Yes, the word strikes fear in every taxpayer's heart. Here are the basics.
You may know someone who's been through an IRS audit. You've at least heard that it can be a grueling, complex process. But how much do you really know about this potentially-unpleasant procedure? Here's some of what every business owner should know.
What is an IRS audit?
In an audit, the IRS examines your company's accounts and financial information. The agency's intent is to make sure that your return is in accordance with tax laws and that you paid the correct amount of tax.
How are businesses selected for audits?
If that notice comes in the mail (the IRS does not send audit notification through email, so don't give out personal information online to someone who purports to be a representative) or you get a phone call in addition, don't assume that the IRS believes you've made an error of some kind. Audit subjects are selected in one of three ways:
Random selection/computer screening
Document-matching (W-2s or 1099s, for example, don't match information claimed on the return), or
Involvement of related returns (if one of your business partners, investors, etc. is audited, you may become a part of that audit).
How are audits conducted?
Audits occur through the mail or in person. If it's the latter, you may meet in your home, at your office, at an IRS office or at your accountant's location.
Are changes always requested?
No. Sometimes your return will be approved as filed. If you are asked to make changes, you'll get a thorough explanation.
How long does an audit take?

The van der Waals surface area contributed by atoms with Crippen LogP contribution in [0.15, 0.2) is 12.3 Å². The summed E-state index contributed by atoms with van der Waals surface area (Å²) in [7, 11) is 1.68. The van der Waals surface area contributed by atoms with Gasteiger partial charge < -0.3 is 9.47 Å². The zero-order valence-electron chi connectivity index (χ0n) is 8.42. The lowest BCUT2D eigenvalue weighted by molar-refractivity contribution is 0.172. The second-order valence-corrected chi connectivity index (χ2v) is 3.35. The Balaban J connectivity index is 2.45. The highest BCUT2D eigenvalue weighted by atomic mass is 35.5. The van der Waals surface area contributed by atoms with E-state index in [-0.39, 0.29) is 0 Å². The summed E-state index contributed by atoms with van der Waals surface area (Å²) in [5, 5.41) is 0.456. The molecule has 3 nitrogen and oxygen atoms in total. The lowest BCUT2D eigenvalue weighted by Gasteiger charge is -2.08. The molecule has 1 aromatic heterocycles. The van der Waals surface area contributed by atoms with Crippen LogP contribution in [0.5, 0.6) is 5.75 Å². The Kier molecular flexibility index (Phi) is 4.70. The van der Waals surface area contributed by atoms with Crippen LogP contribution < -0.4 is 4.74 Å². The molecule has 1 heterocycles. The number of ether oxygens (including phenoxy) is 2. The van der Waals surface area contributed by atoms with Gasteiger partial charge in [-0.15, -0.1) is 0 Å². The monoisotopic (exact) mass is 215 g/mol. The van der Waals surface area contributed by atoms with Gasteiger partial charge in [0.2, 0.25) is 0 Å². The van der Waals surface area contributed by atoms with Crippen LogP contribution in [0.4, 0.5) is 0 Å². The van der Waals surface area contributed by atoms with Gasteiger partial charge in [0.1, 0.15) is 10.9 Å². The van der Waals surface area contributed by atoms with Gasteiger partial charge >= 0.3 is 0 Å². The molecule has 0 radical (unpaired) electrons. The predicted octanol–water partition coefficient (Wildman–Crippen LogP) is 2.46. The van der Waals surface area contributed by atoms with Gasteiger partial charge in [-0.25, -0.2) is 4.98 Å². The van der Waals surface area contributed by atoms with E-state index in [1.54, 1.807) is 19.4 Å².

It depends on several factors, including the audit type, your ability to produce the requested documents, the level of complexity, the ease of scheduling meetings with all involved and your reaction to the audit's results.
What records will I be asked to produce?
You'll get this information in writing. Electronic records may be acceptable, but check with your auditor to make sure they're in an acceptable format. Remember that you should be keeping copies of all tax-related documents for at last three years after you file a return.
What rights do I have in an audit?
Many. They include the right to:
Be treated courteously and with respect by IRS representatives
Receive explanations of the rationale for requesting information, how it will be used and what the ramifications of not providing it are
Privacy and confidentiality
Represent yourself or appoint an authorized representative, and
Appeal findings that you don't think are warranted, either through the IRS itself or the court system.
Can I do anything to avoid an audit?
Not if you're simply selected randomly or you're involved with an entity that is audited. But we can help you throughout the year as you manage tax-related accounting tasks. We'll prepare relevant reports, be involved in business decisions that can have impact on your current return and help you keep an eye out for every possible legitimate deduction.
We don't want you to obsess about the possibility of an IRS audit, but we do want to contribute to the peace of mind that can come through year-round awareness of your income tax obligation.